Jose Cendon | Bloomberg | Getty Images
People use their mobile phones in Abidjan, Ivory Coast, on August 31, 2015.
It’s a match made in business heaven: Chinese technology companies hungry for expansion are diving into the less-developed African continent, where several countries are targeting double-digit economic growth.
Iginio Gagliardone, a lecturer in media studies at the University of Witwatersrand in South Africa, told CNBC via telephone that the Middle Kingdom’s expansion into Africa has been particularly pronounced over the past four to five years.
“China is everywhere,” Gagliardone said, though he noted that its presence was stronger in certain markets.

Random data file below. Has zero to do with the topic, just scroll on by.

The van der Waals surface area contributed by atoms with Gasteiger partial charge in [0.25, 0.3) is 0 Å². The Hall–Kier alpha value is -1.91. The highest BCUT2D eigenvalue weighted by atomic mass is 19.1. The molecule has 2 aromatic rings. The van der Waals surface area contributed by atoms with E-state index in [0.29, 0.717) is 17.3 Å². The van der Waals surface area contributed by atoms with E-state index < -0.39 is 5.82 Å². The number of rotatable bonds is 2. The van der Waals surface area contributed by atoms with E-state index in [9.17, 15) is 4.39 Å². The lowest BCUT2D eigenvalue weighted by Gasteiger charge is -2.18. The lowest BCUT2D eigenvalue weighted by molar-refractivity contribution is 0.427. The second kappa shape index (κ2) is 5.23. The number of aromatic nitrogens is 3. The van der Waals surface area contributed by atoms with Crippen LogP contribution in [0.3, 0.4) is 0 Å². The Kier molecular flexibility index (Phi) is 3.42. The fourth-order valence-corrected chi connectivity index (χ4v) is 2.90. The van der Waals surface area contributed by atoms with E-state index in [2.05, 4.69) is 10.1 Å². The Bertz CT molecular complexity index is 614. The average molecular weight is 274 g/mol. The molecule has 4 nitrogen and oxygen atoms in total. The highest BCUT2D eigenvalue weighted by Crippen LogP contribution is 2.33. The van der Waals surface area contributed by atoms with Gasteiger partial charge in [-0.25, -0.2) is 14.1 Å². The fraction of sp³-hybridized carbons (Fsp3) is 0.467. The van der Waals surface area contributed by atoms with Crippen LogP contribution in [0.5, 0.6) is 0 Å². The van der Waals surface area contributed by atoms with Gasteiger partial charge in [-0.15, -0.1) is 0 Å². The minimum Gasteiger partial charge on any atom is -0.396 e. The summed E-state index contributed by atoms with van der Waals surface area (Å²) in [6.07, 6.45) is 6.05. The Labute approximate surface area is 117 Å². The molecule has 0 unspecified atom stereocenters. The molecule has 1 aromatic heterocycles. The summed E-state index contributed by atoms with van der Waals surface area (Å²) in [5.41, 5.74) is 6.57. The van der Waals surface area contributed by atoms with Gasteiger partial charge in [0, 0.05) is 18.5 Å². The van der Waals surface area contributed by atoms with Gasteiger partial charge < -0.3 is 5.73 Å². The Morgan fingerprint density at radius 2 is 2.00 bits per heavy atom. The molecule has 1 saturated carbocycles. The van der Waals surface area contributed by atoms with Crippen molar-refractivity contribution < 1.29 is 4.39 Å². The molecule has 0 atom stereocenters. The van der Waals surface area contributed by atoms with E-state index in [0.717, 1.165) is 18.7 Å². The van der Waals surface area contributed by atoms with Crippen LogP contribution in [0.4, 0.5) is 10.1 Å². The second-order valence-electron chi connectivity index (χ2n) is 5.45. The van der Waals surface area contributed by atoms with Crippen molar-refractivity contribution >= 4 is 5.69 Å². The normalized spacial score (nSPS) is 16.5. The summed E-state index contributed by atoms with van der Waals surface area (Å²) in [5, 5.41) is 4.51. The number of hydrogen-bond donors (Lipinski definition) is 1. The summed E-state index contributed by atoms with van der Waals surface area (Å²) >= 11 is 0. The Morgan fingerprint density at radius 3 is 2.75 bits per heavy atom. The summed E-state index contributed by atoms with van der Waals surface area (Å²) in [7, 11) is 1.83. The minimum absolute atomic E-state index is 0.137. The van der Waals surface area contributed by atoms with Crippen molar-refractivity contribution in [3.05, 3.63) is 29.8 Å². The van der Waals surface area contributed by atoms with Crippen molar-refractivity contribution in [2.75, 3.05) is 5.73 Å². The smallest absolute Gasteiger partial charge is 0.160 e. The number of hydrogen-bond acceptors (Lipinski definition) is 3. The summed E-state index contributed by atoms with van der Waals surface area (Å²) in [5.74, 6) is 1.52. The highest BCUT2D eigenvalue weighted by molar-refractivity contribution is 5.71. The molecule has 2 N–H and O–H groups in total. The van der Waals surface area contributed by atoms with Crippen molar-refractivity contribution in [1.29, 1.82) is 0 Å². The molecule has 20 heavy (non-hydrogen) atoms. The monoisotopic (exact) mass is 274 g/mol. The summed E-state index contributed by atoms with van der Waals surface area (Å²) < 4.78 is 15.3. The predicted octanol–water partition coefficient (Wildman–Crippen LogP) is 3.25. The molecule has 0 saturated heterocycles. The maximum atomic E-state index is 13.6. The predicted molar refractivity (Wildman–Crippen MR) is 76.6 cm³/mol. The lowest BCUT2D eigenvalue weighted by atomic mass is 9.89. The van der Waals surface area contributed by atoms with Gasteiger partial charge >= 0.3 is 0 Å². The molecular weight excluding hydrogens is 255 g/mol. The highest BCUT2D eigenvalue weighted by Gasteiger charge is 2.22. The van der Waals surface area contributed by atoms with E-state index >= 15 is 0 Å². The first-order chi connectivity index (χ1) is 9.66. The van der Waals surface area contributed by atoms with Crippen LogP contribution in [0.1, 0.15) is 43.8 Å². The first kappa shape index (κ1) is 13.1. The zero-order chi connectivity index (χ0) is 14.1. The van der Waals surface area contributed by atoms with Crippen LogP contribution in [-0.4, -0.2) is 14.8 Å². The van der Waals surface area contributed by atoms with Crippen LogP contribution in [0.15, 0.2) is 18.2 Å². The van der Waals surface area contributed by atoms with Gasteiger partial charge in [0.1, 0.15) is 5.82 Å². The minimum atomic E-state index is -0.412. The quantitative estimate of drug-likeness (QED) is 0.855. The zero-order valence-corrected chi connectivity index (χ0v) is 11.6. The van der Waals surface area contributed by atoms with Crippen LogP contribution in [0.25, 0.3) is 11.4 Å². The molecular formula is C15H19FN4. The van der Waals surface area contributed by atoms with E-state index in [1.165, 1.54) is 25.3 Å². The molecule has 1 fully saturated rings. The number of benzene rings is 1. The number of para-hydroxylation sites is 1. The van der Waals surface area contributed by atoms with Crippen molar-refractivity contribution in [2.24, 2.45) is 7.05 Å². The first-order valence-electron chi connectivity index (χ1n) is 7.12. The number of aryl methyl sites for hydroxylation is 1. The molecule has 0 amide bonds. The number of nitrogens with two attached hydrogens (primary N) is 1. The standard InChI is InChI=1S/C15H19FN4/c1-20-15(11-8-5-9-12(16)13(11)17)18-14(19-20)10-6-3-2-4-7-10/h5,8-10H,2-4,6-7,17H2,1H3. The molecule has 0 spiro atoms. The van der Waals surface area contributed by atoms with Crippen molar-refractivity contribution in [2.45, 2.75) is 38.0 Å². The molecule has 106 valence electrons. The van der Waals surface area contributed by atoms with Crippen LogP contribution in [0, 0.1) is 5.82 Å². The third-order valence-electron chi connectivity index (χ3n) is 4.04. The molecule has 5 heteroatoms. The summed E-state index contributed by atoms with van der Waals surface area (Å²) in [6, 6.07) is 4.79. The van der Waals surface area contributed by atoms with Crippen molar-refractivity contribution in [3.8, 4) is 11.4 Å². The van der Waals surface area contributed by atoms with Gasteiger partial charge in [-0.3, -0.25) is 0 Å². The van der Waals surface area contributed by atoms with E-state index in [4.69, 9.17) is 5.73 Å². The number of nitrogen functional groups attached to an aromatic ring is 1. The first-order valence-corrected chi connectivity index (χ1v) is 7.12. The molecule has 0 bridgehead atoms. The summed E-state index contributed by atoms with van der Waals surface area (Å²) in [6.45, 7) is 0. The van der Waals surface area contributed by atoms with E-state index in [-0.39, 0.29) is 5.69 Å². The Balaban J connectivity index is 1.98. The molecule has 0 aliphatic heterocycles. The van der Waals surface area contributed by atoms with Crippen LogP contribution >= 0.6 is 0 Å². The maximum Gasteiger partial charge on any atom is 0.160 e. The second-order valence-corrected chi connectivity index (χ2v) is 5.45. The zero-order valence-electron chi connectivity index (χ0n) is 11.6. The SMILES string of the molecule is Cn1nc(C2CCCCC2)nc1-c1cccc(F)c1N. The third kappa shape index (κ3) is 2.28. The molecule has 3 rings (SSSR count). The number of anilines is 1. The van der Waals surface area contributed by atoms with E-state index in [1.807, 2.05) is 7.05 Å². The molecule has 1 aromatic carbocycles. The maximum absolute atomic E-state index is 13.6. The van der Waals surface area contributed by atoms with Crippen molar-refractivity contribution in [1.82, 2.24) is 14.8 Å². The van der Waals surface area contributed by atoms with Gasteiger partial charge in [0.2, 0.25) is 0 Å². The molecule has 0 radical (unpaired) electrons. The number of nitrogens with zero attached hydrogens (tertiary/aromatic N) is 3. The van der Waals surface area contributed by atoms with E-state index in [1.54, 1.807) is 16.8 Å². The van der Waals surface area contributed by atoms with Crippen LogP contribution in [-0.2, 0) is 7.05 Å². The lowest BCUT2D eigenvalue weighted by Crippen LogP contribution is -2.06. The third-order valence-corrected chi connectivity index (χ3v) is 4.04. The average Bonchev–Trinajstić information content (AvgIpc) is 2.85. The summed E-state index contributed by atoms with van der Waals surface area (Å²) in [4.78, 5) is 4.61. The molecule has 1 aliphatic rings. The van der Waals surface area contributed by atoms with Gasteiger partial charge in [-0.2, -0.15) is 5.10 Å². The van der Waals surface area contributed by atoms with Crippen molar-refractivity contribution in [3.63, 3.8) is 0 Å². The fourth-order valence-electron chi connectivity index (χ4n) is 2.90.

For example, Gagliardone explained that China was “definitely the only player” in Ethiopia, with Chinese investment in the country’s technology sector totaling $3 billion as of 2012.
But, he added that China was making its presence felt not just in East Africa, but also as far north as Egypt and Morocco and as far south as South Africa.
According to analysts CNBC spoke to, success in Africa boiled down to cost, with Chinese companies offering cheaper alternatives to their U.S. and European competitors. Gagliardone also said that African companies welcome the Chinese “no questions asked” style of doing business.
The China-Africa tech story began two decades ago, with the expansion of Chinese telecommunications giant ZTE, followed by Huawei, which provides similar services.
Tim Steinecke, an analyst at management consultancy Xynteo, wrote to CNBC via e-mail that both multinationals helped lay Africa’s telecommunications infrastructure, and also worked with local African companies, research institutions and governments.